Sent by Naoko, a postcrosser from Taiwan.
The Grand Hotel (Chinese: 圓山大飯店; literally "Yuanshan Great Hotel"), is a landmark located at Yuanshan (圓山) inZhongshan District, Taipei, Republic of China (Taiwan). The hotel was established in May 1952 and the main building was completed on October 10, 1973. It is owned by the Duen-Mou Foundation of Taiwan, a non-profit organization, and has played host to many foreign dignitaries who have visited Taipei.
The main building of the hotel is one of the world's tallest Chinese classical building, it is 87 metres (285 ft) high. It was also the tallest building in Taiwan from 1973 to 1981.
After Chiang Kai-shek's retreat to Taiwan in 1949, Chiang felt it was difficult to accommodate foreign ambassadors due to the lack of five-star hotels in Taipei. He wanted to build an extravagant hotel that would cater to foreign guests. His wifeSoong May-ling suggested to build it on the old Taiwan Hotel on Yuanshan Mountain, the site of the ruins of the Taiwan Grand Shrine, a Shinto shrine during the Japanese rule. Chiang decided on a Chinese palace-style architecture to promoteChinese culture to the West through its extravagance. Taipei-based architect Yang Cho-Cheng was responsible for the design of the new hotel.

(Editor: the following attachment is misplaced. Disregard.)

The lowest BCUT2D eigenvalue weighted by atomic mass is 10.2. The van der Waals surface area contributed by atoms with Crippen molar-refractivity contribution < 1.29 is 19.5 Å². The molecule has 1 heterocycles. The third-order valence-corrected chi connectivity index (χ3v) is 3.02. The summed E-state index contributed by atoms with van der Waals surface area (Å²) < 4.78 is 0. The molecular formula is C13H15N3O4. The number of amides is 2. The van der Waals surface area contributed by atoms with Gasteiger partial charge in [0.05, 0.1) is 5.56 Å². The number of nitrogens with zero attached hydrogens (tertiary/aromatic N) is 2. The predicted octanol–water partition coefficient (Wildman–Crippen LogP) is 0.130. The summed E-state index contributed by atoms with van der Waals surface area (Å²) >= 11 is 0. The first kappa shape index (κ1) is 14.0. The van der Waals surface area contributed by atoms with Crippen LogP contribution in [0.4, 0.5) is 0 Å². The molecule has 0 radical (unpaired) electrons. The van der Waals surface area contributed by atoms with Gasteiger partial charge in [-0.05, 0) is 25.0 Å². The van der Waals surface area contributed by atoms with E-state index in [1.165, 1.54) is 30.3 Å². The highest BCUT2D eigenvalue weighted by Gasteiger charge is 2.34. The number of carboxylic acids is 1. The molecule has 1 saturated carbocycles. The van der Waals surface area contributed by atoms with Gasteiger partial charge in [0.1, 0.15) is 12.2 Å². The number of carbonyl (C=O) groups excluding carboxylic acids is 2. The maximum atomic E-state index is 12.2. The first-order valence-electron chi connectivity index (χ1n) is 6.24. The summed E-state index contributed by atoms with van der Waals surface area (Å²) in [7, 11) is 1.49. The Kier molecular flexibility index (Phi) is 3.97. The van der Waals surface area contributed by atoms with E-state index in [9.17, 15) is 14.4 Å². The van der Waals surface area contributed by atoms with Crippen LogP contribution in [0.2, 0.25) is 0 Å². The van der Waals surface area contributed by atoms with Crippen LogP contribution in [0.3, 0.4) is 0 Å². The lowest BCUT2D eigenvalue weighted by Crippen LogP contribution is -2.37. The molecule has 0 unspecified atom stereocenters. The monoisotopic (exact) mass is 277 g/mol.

The hotel was established in May 1952, but it was expanded several times before it became the landmark it is known as today. The swimming pool, tennis court, and the membership lounge were constructed in 1953, and the Golden Dragon Pavilion and Golden Dragon Restaurant opened in 1956. The Jade Phoenix Pavilion and Chi-Lin Pavilion opened in 1958 and 1963, respectively. In 1968, the hotel was rated as one of the world's top ten hotels by the US Fortune magazine. Finally, on the Double Tenth Day of 1973, the main Grand Hotel building was completed and became an instant Taipei icon.
In June 1995, a disastrous fire broke out on the roof of the main building during necessary reconstruction and refurbishment. As neither ladders nor high pressure pumps could reach the fire, the roof and the upper floors were destroyed. Not until 1998 did the hotel recover from the damage and became fully reopened to the public. Following the fire, the two dragon heads on the roof were rotated 180 degrees to point inwards. As dragons are traditionally a symbol of rain and water, this was intended to symbolize preparedness against a future fire.